Adrian Smith's hobby is mountain-biking and it keeps him pretty fit - and in the last few days he's been feeling grateful.
On Saturday, he had his first lesson at Herne Hill velodrome and yesterday he was being coached for two hours while he whizzed round and round the velodrome in Manchester.
He said: "The only drawback is that you have fixed wheels and have to keep pedalling. Otherwise, you go over the handlebars."
But it's all in a frantic good cause - because in a fortnight's time, Adrian's new head-down approach to cycling on steeply-banked tracks will be filmed for posterity in Dusseldorf.
The man who first became involved with the stage via Highbury Little Theatre as an 11-year old in 1979 is about to film his role as champion cyclist Chris Boardman with Jonny Lee Miller in The Flying Scotsman.
He said: "It's about Graeme Obree, who built a bike out of old BMX bikes and washing machine parts and challenged Chris Boardman for the world's hour- distance record. The Boardman bike cost £25,000 and was designed by computers."
In his early days, Adrian trod the boards with Sutton Arts Theatre, Banners Gate Musical Society and Four Oaks Musical Comedy Society - and used his job as a nurse at Good Hope Hospital, Sutton Coldfield, to pay his way through drama school in London.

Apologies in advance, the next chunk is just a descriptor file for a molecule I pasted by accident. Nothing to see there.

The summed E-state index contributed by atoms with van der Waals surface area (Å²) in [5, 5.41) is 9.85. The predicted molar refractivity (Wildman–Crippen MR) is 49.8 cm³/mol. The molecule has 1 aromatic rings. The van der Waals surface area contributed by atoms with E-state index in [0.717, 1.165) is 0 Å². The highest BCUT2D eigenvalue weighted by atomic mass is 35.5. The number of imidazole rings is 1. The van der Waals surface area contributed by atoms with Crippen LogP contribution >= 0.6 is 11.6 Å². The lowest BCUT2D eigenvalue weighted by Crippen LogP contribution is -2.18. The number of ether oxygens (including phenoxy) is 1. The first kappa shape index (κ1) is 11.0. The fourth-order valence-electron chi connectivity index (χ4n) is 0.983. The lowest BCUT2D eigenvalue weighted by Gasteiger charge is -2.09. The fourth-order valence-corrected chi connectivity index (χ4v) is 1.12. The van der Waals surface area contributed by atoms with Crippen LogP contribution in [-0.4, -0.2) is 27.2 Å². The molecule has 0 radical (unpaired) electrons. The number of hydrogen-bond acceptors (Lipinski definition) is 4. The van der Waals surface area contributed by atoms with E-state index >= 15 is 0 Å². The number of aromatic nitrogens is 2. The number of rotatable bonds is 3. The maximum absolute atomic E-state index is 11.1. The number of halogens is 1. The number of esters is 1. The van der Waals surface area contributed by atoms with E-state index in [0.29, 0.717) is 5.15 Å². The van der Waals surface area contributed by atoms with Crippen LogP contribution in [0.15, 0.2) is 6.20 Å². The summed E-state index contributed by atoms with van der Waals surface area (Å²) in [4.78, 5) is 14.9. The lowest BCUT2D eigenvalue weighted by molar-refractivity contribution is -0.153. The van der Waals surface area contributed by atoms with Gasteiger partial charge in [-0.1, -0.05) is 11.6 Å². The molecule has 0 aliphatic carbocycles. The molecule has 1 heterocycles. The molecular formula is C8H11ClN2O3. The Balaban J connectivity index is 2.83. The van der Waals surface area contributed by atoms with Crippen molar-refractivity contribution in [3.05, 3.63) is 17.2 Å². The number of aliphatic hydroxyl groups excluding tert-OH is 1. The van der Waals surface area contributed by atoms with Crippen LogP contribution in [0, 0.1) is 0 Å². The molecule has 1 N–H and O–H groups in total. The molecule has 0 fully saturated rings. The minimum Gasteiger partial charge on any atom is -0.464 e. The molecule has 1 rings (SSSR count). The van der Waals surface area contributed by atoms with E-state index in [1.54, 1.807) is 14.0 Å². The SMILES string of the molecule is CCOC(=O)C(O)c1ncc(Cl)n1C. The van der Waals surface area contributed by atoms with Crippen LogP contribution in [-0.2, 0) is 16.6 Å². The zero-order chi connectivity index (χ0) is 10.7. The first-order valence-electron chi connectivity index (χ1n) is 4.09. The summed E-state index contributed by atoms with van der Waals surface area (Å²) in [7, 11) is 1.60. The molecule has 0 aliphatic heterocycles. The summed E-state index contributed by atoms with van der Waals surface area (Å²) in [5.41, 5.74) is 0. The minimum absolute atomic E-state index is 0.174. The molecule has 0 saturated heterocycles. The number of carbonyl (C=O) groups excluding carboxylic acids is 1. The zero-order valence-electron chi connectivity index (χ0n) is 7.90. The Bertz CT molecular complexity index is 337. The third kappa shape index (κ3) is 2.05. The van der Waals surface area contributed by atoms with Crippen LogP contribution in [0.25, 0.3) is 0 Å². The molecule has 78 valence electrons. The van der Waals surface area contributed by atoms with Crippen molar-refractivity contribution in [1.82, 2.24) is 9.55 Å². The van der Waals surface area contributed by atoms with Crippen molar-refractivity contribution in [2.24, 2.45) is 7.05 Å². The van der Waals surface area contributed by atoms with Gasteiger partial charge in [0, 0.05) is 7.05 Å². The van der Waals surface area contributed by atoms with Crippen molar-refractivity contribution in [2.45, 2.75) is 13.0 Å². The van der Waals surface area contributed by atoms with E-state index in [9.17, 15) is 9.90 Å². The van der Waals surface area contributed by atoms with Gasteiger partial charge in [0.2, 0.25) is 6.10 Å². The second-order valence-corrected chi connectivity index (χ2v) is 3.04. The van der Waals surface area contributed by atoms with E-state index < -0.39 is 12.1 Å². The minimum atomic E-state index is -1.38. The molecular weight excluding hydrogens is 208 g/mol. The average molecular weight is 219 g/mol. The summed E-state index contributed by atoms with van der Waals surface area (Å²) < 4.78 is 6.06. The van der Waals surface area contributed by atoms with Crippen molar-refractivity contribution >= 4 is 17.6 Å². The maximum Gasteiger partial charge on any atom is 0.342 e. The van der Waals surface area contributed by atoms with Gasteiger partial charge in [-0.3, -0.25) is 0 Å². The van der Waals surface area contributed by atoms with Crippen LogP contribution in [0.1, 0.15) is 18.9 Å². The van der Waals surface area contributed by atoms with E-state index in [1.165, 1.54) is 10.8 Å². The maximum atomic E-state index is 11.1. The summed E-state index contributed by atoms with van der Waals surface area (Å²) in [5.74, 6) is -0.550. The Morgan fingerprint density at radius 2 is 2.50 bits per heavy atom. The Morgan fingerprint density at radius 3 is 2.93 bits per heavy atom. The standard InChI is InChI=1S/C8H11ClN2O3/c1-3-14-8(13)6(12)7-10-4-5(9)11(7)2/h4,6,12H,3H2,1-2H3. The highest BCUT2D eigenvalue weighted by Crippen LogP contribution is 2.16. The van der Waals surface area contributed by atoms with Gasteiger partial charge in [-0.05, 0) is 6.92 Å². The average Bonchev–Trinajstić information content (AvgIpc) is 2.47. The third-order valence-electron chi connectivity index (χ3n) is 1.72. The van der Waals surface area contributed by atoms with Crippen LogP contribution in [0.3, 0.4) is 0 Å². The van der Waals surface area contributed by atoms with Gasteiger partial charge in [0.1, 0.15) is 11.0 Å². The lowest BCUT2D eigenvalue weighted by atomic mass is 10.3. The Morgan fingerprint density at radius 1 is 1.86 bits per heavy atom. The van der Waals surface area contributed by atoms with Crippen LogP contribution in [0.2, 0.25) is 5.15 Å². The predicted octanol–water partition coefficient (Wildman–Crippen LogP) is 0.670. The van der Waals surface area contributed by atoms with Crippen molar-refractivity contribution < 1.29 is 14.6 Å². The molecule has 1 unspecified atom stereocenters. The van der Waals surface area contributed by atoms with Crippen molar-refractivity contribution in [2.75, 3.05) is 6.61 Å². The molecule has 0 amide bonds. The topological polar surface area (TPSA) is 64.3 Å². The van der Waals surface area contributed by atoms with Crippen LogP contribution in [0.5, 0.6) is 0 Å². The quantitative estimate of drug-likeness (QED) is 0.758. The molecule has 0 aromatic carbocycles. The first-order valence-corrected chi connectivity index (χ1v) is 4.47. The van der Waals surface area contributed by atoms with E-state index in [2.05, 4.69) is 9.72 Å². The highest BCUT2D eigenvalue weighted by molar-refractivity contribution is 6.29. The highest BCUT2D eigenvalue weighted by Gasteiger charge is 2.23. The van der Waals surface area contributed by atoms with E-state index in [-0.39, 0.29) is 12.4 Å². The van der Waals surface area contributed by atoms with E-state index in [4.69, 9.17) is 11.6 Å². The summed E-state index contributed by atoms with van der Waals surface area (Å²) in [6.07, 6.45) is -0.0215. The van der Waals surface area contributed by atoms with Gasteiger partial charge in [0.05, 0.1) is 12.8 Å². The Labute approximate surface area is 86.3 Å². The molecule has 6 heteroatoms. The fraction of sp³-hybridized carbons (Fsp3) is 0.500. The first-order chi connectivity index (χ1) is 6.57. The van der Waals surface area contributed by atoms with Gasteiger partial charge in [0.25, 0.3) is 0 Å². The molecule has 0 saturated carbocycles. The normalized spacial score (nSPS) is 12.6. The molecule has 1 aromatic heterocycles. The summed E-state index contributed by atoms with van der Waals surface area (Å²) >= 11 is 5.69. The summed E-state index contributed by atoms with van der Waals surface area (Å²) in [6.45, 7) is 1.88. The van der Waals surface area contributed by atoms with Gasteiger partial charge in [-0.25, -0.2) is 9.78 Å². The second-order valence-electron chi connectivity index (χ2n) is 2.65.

His professional career, which began in the chorus of Tommy, has taken in Starlight Express, where he played the lead role of Rusty, followed by Les Mis>rables and various television roles.
This year, he's been having great fun exploring the top end of the corporate entertainment market with Tenors and Divas Incognito.
Adrian, whose mother Margaret has directed various companies in the Sutton Coldfield area, explains: "We masquerade as guests, waiters or whatever, then at some point in the evening we burst into song. You spend two hours sitting at a table, telling people lies, and then you jump on the table and start singing."
But The Flying Scotsman is not going to leave him enough breath for singing. It concentrates on the world championship races in the 1980s, when Obree and Boardman - who was Olympic champion - met in the semi-finals.
He said: "As Boardman, I lose - but I don't lose really, because I get to be in a big movie!"
Film-makers don't hang about any more than Chris Boardman did. The Flying Scotsman will take two months to complete and is due for release next year.